Continued : http://krebsonsecurity.com/2013/03/the-world-has-no-room-for-cowards/#more-19437

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Potential weakness in SSL/TLS security downplayed by ..
by Carol~ Forum moderator / March 15, 2013 3:12 AM PDT
In reply to: NEWS - March 15, 2013
.. certificate group

"Certificate Authority Security Council says crypto flaw as described in article not really practical as TLS/SSL certificate attack"

Claims by a cryptography researcher this week about weaknesses in the RC4 algorithm used in SSL/TLS certificates is being downplayed by the group known as the Certificate Authority Security Council (CASC) which was recently established to address questions on security in this area.

"While interesting, the attacks don't represent an immediate practical threat to users of SSL/TLS (including online banking, e-commerce, social networking, etc.)," said Rick Andrews, technical director at Symantec on behalf of CASC. "Such attacks require an attacker to run malicious software on a user's computer which would connect to a particular website and send the same message over and over again many times. In fact, if the attacker's software could send the same message over and over 10 times per second, it would still take more than three years for the attack to succeed." The group also commented on its blog at the questions raised.

Continued : http://www.networkworld.com/news/2013/031413-ssl-tls-267739.html

Attack Exploits Weakness in RC4 Cipher to Decrypt User Sessions
Two new attacks on SSL decrypt authentication cookies
HTTPS cookie crypto CRUMBLES AGAIN in hands of stats boffins
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Computer Leasing Co. Harvested 185,000 E-mails w/ Private
by Carol~ Forum moderator / March 15, 2013 3:12 AM PDT
In reply to: NEWS - March 15, 2013
.. Information from Customers

Computer and furniture leasing company Aaron's took 185,000 e-mails with highly sensitive information from its customers via spyware installed on the leased machines.

The spyware application provided by DesignerWare came preinstalled on the laptops leased through Aaron's. It was designed to allow the rental company to kill the laptop remotely if customers fell beyond payment, but also was able to record keystrokes, take screenshots or use the webcam to take pictures without the user's consent. The collected information was then sent to base via e-mail.

According to The Associated Press, Aaron's received about 185,000 such e-mails containing pictures of nude children, people having sex, screenshots with Social Security numbers, social media and email passwords, and customer keystrokes.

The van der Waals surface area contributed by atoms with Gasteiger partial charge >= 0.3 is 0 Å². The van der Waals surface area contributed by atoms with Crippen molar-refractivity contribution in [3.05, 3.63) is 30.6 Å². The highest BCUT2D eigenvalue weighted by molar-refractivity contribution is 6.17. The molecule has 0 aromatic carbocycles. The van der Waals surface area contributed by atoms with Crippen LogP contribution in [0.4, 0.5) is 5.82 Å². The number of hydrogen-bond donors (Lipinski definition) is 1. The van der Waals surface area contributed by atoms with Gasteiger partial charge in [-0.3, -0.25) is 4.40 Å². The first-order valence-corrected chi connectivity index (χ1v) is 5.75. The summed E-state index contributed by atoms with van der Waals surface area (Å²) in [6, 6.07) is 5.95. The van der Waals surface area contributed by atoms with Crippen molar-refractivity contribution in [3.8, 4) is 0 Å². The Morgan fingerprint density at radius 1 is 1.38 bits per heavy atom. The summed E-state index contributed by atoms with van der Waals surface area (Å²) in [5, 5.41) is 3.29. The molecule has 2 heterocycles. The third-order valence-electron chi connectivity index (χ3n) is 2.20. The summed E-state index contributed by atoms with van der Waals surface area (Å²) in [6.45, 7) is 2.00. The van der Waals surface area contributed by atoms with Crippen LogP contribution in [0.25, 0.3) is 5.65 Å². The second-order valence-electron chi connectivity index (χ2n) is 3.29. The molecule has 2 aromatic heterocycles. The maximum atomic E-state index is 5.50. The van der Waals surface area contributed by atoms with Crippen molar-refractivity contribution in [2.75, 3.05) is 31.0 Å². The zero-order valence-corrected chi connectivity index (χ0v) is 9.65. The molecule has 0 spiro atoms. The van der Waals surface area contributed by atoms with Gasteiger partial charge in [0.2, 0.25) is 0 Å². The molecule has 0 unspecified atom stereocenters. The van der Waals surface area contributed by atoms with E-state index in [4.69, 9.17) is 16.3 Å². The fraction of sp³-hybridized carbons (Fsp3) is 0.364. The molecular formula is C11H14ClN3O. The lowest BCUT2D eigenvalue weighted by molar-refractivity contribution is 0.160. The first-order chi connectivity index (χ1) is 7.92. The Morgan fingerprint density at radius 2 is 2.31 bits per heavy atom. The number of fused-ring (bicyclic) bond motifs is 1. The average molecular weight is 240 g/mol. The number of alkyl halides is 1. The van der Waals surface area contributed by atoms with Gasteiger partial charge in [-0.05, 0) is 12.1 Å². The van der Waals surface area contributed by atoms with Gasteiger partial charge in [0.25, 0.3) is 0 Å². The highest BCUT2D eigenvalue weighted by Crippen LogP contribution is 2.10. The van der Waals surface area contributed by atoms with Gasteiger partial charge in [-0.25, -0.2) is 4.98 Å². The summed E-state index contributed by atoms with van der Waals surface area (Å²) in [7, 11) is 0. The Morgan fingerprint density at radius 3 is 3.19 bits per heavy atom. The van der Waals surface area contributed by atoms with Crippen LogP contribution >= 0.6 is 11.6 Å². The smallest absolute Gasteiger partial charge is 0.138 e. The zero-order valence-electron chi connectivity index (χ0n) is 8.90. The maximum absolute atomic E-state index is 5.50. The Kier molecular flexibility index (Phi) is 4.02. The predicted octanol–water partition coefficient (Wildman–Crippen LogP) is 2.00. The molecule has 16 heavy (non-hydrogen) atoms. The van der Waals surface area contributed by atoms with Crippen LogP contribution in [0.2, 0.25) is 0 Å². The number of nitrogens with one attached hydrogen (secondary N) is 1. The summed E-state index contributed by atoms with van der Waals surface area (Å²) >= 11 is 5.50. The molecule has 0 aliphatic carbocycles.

The case raised concerns last year, when it was moved to the Federal Trade Commission, but lack of cooperation from the leasing company amplified it into a class action lawsuit.

Continued : http://www.hotforsecurity.com/blog/computer-leasing-company-harvested-185000-e-mails-with-private-information-from-customers-5664.html
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New ZeuS source code based rootkit available for purchase..
by Carol~ Forum moderator / March 15, 2013 6:44 AM PDT
In reply to: NEWS - March 15, 2013
.. on the underground market

Dancho Danchev @ the Webroot Threat Blog:

We have recently spotted a new underground market ad, featuring a new commercially available malware bot+rootkit based on the ZeuS crimeware's leaked source code. According to its author, the modular nature of the bot, allows him to keep coming up with new plugins, resulting in systematic "innovation" and the introduction of new features.

What's the long-term potential of this malware bot with rootkit functionality? Does it have the capacity to challenge the market leading malware bot families? What are some of the features that differentiate it from the rest of competing bots currently in the wild? What's the price of the bot, and what are the prices for the separate plugins available for purchase? Let's find out.

More details:

Continued : http://blog.webroot.com/2013/03/14/new-zeus-source-code-based-rootkit-available-for-purchase-on-the-underground-market/
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Ongoing "Invoice" Attack Campaign Delivers Booby-trapped PDF
by Carol~ Forum moderator / March 15, 2013 6:44 AM PDT
In reply to: NEWS - March 15, 2013

An ongoing malicious email campaign is masquerading as an unpaid invoice, a Kaspersky Lab researcher said Thursday.